Smoke and carbon monoxide (CO) alarms save lives. Understanding where alarms should be installed and knowing the signs of carbon monoxide exposure are the best ways to be prepared.

Get carbon monoxide tips

On this page:

  1. Fire Prevention Week - learn the sounds of fire safety
  2. Required alarms
  3. What to do if the carbon monoxide alarm sounds
  4. Signs of carbon monoxide exposure
  5. Check and replace alarms
  6. Keep detectors clean
  7. False alarms
  8. Gas appliance inspections

Fire Prevention Week - learn the sounds of fire safety

Fire Prevention Week is October 3 to 9, 2021. This year’s theme works to educate everyone about simple but important actions they can take to keep themselves and those around them safe.

Learn the sounds of fire safety by learning to recognize what your alarms are telling you. Smoke and CO alarms have different sounds that can help to keep you and your family safe. Learn the sounds of your alarms, practice what to do whenever someone in your home hears them, and make sure they are always in working order.

Hear a beep, get on your feet

  • smoke alarms
    • a continuous set of three loud beeps means smoke or fire
    • get out, call 9-1-1, and stay out
  • CO alarms
    • a continuous set of four loud beeps means carbon monoxide is present in your home
    • get out, call 9-1-1 and stay out

Hear a chirp, make a change

  • smoke and CO alarms
    • a single “chirp” every 30 or 60 seconds means the battery is low and must be changed
    • if chirping continues after battery replacement, your alarm may be at the end of its life and should be replaced

Learn the sounds of fire safety

Watch the video below to learn the sounds of fire safety.

More resources


Required alarms

You need a smoke alarm on each storey of your home, and outside all sleeping areas.

If you have a fuel-burning appliance, fireplace or attached garage, you must install a carbon monoxide alarm outside all sleeping areas in your home.

We recommend installing smoke and carbon monoxide alarms in every room of the house, as well as outside bedrooms.

Find the right detector for your home

Talk to staff at your local hardware store to get the right detectors for your home. Smoke alarms are available for the deaf and hard of hearing through Canadian Hearing Society.

Direct Detect

Consider subscribing to Direct Detect, Kitchener Fire's direct detection and monitoring program, to ensure you have the protection you need.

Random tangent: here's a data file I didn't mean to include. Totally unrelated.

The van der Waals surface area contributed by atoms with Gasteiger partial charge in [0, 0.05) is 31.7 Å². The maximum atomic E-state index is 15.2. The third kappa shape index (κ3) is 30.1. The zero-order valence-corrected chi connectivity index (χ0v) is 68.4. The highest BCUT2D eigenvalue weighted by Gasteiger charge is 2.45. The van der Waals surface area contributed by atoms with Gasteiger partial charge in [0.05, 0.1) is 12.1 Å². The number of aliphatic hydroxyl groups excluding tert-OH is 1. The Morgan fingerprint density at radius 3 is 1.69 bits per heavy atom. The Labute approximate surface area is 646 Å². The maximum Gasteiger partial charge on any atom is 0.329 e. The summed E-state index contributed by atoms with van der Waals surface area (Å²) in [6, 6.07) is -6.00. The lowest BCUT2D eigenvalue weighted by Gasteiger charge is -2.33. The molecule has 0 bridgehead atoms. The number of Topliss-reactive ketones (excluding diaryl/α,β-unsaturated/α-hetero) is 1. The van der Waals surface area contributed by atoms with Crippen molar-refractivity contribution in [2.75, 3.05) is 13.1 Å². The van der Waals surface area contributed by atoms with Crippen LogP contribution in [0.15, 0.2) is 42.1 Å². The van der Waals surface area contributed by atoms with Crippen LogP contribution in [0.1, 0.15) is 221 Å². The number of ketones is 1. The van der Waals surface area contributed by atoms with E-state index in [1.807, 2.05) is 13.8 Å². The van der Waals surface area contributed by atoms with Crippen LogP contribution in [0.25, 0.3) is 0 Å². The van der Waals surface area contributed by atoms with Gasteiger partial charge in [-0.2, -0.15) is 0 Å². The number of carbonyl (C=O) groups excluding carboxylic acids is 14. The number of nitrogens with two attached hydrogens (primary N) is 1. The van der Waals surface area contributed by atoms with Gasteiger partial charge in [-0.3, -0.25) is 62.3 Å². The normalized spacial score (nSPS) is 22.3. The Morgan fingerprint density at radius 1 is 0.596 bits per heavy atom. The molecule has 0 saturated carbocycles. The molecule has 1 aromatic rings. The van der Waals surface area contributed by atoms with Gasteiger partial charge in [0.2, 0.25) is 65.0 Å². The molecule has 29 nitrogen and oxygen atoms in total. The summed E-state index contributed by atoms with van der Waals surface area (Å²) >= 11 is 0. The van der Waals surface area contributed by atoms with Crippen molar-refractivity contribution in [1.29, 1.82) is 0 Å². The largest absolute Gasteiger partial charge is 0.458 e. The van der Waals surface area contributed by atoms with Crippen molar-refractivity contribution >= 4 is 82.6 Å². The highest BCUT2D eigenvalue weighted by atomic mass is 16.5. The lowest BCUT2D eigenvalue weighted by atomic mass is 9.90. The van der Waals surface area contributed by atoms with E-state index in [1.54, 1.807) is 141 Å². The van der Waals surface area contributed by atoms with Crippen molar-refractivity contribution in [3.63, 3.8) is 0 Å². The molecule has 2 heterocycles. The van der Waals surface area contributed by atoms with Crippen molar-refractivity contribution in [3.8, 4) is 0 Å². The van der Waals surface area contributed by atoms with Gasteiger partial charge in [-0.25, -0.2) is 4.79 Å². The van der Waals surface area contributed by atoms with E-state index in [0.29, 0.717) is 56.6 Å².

What to do if the carbon monoxide alarm sounds

If your carbon monoxide alarm sounds, and you or other occupants feel any of the symptoms of carbon monoxide poisoning, get everyone out of the home immediately. Then call 911 or your local emergency services number from outside the building.

If your carbon monoxide alarm sounds and no one feels any of the symptoms of carbon monoxide poisoning, check to see if the battery or alarm needs to be replaced before calling 911.

Do not open windows

Do not ventilate the area by opening windows before fire crews arrive to test for carbon monoxide.

It will be easier for fire crews to locate the source of the carbon monoxide if the windows are closed.


Signs of carbon monoxide exposure

Exposure to carbon monoxide causes flu-like symptoms like:

  • headaches
  • nausea
  • dizziness

Exposure can also lead to confusion, drowsiness, loss of consciousness and death.


Check and replace alarms

Check your alarms

Check your alarms every month to make sure they are working properly. We recommend using the daylight savings time changeovers as a reminder to change your batteries twice a year.

Replace alarms

Replace smoke and carbon monoxide alarms every 10 years from the manufacturers date listed on the back of the detector. Even if the light and 'beep' work, the sensor will most likely stop working after this time and fail to warn you of an emergency.


Keep detectors clean

To prevent false alarms, vacuum or dust your smoke and carbon monoxide detectors to keep them working properly.


False alarms

If you have smoke alarms near kitchens or outside bathrooms, cooking and steam can trigger false alarms.


Gas appliance inspections

If your property has gas appliances, it is critical to have these appliances inspected every year. This will ensure that your appliances meet safety requirements that reduce the risk of carbon monoxide incidents. Get a full list of registered contractors from CO safety.